With the help of these three central case studies, it was possible to discuss different framework conditions and structures, and to reflect on possible changes, improvements and expansions.

Results

Even if this number seems small, these three examples could demonstrate a wide range of participatory initiatives that take place in different museum areas, e.g. exploration of the contents of collections, contributions from contemporary witnesses, co-creation of learning materials and exhibitions, organisation of (dialogical) guided tours and other forms of exchange, as well as involvement through government volunteer programmes.

The case studies revealed the great value of historico-cultural collections for communities and societies, as they can be used as bridges between past, present and future, as well as to local environments and distant regions, and especially to people, their ideas, experiences, memories, narratives. They offer starting points for reflecting on and dealing with own and (supposedly) foreign phenomena as well as for discussions and negotiations on issues of general concern. Cultural heritage can therefore help to find answers to current burning, sometimes difficult issues and to develop new questions.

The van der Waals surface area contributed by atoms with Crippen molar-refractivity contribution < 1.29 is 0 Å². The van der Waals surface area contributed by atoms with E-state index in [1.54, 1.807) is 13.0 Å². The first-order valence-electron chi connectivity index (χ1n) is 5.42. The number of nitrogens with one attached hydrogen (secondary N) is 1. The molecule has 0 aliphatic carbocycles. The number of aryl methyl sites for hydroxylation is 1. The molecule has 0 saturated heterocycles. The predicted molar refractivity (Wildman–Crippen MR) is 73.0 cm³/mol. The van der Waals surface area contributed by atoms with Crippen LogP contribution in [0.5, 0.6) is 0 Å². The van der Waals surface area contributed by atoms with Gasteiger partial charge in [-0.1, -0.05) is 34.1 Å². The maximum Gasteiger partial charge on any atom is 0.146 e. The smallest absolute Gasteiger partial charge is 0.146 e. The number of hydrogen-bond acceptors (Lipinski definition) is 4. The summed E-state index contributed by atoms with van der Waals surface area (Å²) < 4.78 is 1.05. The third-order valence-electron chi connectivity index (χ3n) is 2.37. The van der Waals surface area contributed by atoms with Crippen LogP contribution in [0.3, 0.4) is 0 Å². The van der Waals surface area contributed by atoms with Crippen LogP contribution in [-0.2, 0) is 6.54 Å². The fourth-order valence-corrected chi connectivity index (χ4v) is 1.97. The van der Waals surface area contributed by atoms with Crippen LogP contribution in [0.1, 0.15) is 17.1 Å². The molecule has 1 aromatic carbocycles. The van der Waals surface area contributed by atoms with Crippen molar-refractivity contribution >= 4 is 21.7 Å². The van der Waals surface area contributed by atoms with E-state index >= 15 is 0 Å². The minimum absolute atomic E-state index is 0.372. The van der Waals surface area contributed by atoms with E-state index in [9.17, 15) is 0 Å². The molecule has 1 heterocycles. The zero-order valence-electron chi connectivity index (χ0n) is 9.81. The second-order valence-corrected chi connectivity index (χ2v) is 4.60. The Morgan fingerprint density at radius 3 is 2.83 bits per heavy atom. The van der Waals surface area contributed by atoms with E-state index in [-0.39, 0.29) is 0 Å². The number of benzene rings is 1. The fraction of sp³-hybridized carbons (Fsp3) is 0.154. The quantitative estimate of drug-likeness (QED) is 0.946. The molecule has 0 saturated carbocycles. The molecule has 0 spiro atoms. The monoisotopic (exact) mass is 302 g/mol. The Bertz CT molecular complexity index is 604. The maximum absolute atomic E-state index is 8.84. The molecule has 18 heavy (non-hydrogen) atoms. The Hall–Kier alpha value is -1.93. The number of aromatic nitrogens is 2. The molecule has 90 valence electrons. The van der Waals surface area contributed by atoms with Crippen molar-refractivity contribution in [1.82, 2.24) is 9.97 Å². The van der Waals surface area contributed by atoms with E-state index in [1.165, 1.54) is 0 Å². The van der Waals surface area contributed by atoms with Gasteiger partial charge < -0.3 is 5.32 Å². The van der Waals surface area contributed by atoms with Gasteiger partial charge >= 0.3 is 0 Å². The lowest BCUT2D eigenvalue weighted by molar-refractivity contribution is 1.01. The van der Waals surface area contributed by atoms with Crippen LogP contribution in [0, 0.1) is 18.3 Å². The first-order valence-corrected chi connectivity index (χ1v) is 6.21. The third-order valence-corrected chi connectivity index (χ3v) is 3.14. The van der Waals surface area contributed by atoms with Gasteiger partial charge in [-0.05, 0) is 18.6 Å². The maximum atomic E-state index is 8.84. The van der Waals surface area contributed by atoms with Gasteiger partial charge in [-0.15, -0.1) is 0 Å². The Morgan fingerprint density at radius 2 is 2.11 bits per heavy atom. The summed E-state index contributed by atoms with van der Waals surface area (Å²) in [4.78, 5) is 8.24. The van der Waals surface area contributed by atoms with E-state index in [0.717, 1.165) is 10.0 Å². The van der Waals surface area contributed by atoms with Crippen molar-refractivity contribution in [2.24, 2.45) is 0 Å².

Interactions between / with people and tangible / intangible cultural heritage provide intellectual, emotional and social impulses. Shared activities bring experiences that go beyond one’s own everyday horizons. They give the opportunities to encounter differences, ambiguities and heterogeneities, and to develop the ability to tolerate / deal with them. In this way the acceptance of even problematic topics and the willingness to treat and debate them together can be increased.
In addition, joint interactions can give the participants self-esteem and consciousness as active partners within an exchange and bring (new) social support and stability to the community.

Thanks to this potential for highly multidimensional interaction and exchange with / around cultural assets, the museum can present itself as an aware and committed partner in cultural work and as a place of encounter, reflection, discussion, entertainment, discovery, creation and presentation, where people -regardless of their social, cultural and economic background- can make meaningful experiences and contributions, and can feel respected and appreciated.
Here the personnel are of particular importance. Museums are not monoliths. It is the staff and their diversity that make up the institution. They are also representatives of the institution and the direct link to the participants in activities, the public and the environments. Therefore, participation is also an internal matter and needs the support or at least the acceptance within the institutions of the staff directly and indirectly involved.